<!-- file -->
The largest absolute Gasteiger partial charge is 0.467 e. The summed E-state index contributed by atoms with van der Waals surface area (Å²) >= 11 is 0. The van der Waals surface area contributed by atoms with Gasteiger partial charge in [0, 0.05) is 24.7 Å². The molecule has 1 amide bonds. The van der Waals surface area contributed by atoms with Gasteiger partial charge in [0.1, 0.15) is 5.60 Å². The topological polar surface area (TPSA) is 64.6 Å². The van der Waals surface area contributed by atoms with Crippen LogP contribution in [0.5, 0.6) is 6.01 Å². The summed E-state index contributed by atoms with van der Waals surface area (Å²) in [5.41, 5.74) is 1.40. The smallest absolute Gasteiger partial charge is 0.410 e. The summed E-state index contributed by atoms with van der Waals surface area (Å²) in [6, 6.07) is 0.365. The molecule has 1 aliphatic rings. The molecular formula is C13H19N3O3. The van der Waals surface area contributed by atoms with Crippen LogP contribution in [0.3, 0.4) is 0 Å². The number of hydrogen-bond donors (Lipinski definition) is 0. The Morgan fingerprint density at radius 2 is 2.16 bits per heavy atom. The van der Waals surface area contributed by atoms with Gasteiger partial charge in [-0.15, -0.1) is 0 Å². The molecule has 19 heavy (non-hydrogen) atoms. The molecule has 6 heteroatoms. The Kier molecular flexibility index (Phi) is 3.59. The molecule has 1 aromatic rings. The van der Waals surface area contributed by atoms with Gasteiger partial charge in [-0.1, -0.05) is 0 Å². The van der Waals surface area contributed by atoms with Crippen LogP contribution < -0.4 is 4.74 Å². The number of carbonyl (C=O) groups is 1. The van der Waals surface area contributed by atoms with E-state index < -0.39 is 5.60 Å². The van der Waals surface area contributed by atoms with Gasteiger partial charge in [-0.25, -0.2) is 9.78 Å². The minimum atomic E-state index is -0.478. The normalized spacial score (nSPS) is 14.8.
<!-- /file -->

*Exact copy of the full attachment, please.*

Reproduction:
The largest absolute Gasteiger partial charge is 0.467 e. The summed E-state index contributed by atoms with van der Waals surface area (Å²) >= 11 is 0. The van der Waals surface area contributed by atoms with Gasteiger partial charge in [0, 0.05) is 24.7 Å². The molecule has 1 amide bonds. The van der Waals surface area contributed by atoms with Gasteiger partial charge in [0.1, 0.15) is 5.60 Å². The topological polar surface area (TPSA) is 64.6 Å². The van der Waals surface area contributed by atoms with Crippen LogP contribution in [0.5, 0.6) is 6.01 Å². The summed E-state index contributed by atoms with van der Waals surface area (Å²) in [5.41, 5.74) is 1.40. The smallest absolute Gasteiger partial charge is 0.410 e. The summed E-state index contributed by atoms with van der Waals surface area (Å²) in [6, 6.07) is 0.365. The molecule has 1 aliphatic rings. The molecular formula is C13H19N3O3. The van der Waals surface area contributed by atoms with Crippen LogP contribution in [0.3, 0.4) is 0 Å². The number of hydrogen-bond donors (Lipinski definition) is 0. The Morgan fingerprint density at radius 2 is 2.16 bits per heavy atom. The van der Waals surface area contributed by atoms with Gasteiger partial charge in [-0.15, -0.1) is 0 Å². The molecule has 19 heavy (non-hydrogen) atoms. The molecule has 6 heteroatoms. The Kier molecular flexibility index (Phi) is 3.59. The molecule has 1 aromatic rings. The van der Waals surface area contributed by atoms with Gasteiger partial charge in [-0.1, -0.05) is 0 Å². The van der Waals surface area contributed by atoms with Crippen LogP contribution < -0.4 is 4.74 Å². The number of carbonyl (C=O) groups is 1. The van der Waals surface area contributed by atoms with E-state index < -0.39 is 5.60 Å². The van der Waals surface area contributed by atoms with Gasteiger partial charge in [-0.25, -0.2) is 9.78 Å². The minimum atomic E-state index is -0.478. The normalized spacial score (nSPS) is 14.8.